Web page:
And this only gets us into the “D’s” so you get the idea. That list looks better with time.

There still is no answer to Red Sky Poetry Theater, a legendary open mic which died in 2005 after a 25 year run, the longest on the West Coast in that time. One person said: “There are a lot of open mics in Seattle, but Red Sky’s a poetry reading.” It was a workshop for many poets, myself included, and regulars included Marion Kimes, Charlie Burks, Paul Hunter, Judith Roche, Willie Smith, Carletta Wilson, Steve Potter, Jesse Minkert, Roberto Valenza, Phoebe Bosche (of Raven Chronicles fame),  Robin Schultz, Belle Randall, Denis Mair (a prodigious translator of Chinese poets), Margareta Waterman (& her own Oregon-based press,Nine Muses), David Whited and others.

Our own SPLAB is a venue that seeks to build community through shared experience of the spoken and written word. We have a weekly writer’s critique circle (Living Room) and the visiting poets we’ve had since re-launching in Seattle’s diverse Columbia City neighborhood include Michael McClure, Nate Mackey, C.A. Conrad, Cedar Sigo and Brenda Hillman, so I guess you can stick us in the Black Mountain meets The Salish Sea poetic territory.

The latest glimmers of hope come from three sources. The first is a brand new reading that, according to organizers happens: “in conventionally too-small spaces, occurring around Western Washington. Basements. Attics. Vans. Coffee stands. The head of a pin. Lovingly curated by Graham Isaac and Rachel Hug.” It is called, oddly enough, Claustrophobia. They’ve had only one session, but it is promising. Second is a new indy publishing house called, perfectly, Dark Coast Press, which has threatened to make a splash in the poetry world, but whose soul is that of a poet, Editor Jarret Middleton. Expect them to do big things in poetry. The second glimmer comes from a reading series created by three guys who met at SPLAB and are, would you guess, recent transplants from “back East” as we say. New York, Philly and Virginia by way of Utah, exactly. These guys have collaborated to create The Breadline. (They chose the name months before the Occupy movement created its new Hoovervilles, or Obama-villes we might call them.) Mixing Slam, LangPo, music, Oulipo, Butoh and even the occasional Appalachian story-teller or molecular biologist, this monthly series is wildly popular and is just figuring out how to sustain  itself. An off-shoot of that reading was an homage to John Cage called Communications Silence, which was well-attended and very well-regarded in the local press. It demonstrated that there is a base here for something more real, more daring and more satisfying. Maybe now we’re growing up.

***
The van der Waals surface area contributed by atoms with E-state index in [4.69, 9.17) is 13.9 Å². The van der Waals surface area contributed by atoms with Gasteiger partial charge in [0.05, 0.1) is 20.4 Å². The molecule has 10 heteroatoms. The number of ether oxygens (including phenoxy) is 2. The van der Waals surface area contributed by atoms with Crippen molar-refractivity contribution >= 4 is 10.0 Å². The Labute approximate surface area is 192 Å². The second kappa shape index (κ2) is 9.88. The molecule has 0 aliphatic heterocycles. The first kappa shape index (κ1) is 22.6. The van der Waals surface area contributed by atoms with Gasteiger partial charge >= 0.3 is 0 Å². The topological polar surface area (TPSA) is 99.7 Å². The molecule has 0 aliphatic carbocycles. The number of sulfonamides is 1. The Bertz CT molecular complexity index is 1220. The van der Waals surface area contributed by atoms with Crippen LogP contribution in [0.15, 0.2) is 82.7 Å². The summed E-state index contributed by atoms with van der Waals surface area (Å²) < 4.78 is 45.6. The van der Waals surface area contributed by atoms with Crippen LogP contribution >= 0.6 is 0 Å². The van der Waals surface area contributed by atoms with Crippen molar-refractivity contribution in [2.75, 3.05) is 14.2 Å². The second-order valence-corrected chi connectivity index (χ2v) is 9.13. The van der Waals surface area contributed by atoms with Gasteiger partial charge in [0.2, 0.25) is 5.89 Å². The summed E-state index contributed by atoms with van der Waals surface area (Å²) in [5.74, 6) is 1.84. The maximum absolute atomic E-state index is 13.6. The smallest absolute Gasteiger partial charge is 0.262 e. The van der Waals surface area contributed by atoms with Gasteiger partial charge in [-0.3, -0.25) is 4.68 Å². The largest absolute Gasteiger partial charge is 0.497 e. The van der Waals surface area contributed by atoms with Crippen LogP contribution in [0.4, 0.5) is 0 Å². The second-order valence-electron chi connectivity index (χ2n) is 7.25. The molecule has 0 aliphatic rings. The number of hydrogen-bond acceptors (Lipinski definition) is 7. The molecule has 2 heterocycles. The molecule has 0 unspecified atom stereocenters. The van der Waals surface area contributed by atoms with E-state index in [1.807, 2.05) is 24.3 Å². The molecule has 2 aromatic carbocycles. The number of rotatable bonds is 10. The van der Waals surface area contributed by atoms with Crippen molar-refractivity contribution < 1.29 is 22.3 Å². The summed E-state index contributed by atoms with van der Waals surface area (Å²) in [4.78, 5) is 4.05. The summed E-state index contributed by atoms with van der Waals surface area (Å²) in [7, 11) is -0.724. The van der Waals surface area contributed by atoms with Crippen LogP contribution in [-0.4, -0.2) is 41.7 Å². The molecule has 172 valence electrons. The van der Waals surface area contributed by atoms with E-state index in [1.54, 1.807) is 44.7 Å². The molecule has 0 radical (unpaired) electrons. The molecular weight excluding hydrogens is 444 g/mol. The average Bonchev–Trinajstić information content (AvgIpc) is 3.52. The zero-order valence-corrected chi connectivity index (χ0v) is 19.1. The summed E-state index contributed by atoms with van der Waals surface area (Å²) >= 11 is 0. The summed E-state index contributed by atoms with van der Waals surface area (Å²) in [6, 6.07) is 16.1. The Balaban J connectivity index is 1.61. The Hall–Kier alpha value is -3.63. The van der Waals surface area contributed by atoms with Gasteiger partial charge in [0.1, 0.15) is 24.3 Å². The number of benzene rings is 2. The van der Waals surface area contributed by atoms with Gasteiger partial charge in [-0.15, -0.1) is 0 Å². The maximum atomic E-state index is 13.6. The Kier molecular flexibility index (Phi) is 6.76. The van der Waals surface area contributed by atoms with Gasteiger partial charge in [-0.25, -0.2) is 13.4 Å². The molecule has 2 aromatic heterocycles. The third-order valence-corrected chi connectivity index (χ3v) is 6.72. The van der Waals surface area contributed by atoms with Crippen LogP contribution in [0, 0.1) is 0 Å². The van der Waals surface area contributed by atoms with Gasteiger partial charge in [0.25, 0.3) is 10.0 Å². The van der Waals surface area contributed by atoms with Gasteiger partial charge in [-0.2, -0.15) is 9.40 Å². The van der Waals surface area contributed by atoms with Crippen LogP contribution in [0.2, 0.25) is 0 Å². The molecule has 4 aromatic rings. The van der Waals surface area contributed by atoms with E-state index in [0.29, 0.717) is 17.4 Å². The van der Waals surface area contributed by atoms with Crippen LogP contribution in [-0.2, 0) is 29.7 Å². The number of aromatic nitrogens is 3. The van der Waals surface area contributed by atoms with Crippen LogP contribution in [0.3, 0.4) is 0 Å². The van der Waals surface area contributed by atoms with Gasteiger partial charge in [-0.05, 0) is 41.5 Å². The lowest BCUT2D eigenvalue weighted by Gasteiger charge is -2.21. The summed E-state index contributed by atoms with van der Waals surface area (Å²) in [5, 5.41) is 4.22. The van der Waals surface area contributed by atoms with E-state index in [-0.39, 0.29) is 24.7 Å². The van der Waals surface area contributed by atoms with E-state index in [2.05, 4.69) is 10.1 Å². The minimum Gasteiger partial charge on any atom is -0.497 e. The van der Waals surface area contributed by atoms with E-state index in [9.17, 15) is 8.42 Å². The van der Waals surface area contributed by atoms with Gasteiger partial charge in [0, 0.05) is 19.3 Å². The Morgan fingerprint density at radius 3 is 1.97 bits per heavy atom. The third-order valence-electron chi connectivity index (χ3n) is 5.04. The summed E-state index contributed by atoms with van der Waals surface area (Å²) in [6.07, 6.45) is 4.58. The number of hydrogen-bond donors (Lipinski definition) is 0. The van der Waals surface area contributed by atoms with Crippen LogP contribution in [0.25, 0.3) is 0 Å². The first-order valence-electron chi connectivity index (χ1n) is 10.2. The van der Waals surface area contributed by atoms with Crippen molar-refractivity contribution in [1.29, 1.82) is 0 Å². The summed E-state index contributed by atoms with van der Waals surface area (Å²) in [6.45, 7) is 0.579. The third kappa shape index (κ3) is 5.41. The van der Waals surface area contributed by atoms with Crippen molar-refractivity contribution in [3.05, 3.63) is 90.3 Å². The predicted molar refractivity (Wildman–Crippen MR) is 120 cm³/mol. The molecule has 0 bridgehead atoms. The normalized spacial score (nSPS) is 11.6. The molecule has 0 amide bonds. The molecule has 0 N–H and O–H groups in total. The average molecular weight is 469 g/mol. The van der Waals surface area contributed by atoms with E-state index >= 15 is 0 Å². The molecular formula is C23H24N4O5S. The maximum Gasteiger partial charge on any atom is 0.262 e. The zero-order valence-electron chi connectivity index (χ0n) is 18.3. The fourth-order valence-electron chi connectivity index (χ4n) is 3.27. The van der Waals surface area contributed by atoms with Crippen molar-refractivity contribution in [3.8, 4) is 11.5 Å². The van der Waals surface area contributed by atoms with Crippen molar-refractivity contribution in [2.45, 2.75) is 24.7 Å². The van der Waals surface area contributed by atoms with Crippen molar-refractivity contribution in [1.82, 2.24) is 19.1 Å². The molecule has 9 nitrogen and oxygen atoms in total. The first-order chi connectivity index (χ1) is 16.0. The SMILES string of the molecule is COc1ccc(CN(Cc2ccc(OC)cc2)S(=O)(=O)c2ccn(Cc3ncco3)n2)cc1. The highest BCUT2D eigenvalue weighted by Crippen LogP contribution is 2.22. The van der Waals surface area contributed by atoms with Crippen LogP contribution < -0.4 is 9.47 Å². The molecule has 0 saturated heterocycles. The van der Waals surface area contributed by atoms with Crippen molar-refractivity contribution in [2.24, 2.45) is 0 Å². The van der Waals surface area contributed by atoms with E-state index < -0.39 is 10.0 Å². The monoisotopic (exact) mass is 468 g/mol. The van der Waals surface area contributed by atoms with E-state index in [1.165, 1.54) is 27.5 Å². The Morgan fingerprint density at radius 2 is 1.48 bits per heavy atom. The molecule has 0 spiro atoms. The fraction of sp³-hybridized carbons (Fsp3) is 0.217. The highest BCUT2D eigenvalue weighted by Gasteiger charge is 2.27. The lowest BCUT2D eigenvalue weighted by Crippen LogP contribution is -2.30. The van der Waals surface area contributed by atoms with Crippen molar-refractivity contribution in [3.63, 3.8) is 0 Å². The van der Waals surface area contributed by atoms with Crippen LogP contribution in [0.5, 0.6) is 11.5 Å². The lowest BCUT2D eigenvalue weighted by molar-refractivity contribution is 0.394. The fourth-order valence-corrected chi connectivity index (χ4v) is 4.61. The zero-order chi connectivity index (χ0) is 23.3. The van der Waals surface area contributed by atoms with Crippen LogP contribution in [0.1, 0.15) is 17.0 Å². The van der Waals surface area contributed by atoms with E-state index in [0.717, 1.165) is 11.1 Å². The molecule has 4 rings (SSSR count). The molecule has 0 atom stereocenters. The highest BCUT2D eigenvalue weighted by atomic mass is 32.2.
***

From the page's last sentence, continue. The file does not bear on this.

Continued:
~
The way I see it, history as a subject reads best when it is both documented and re-imagined (In Cold Blood, Ragtime, Let Us Now Praise Famous Men come immediately to mind); when a literary revelation emerges as a result of source material from the scene and from the bigger world get all mixed up.  Artistic freedom applied to the narrative of seeing the world gives historical events a kind of literary sense beyond the mere recording of something that happened in time.

By nature, history is haphazard and at its core, personal.  And I can’t think of any American poet who knows that fact as deeply and successfully as C.D. Wright who has, in a number of books, combined poetry with other kinds of writing to make a history about prisoners in Louisiana (One Big Self:  An Investigation a collaboration with photographer Deborah Luster), or America’s relationship with itself and the rest of the world (Rising, Falling, Hovering) or, in her most recent book, One With Others,  her own, even more familiar smalltown Arkansas and the civil rights movement in the late sixties.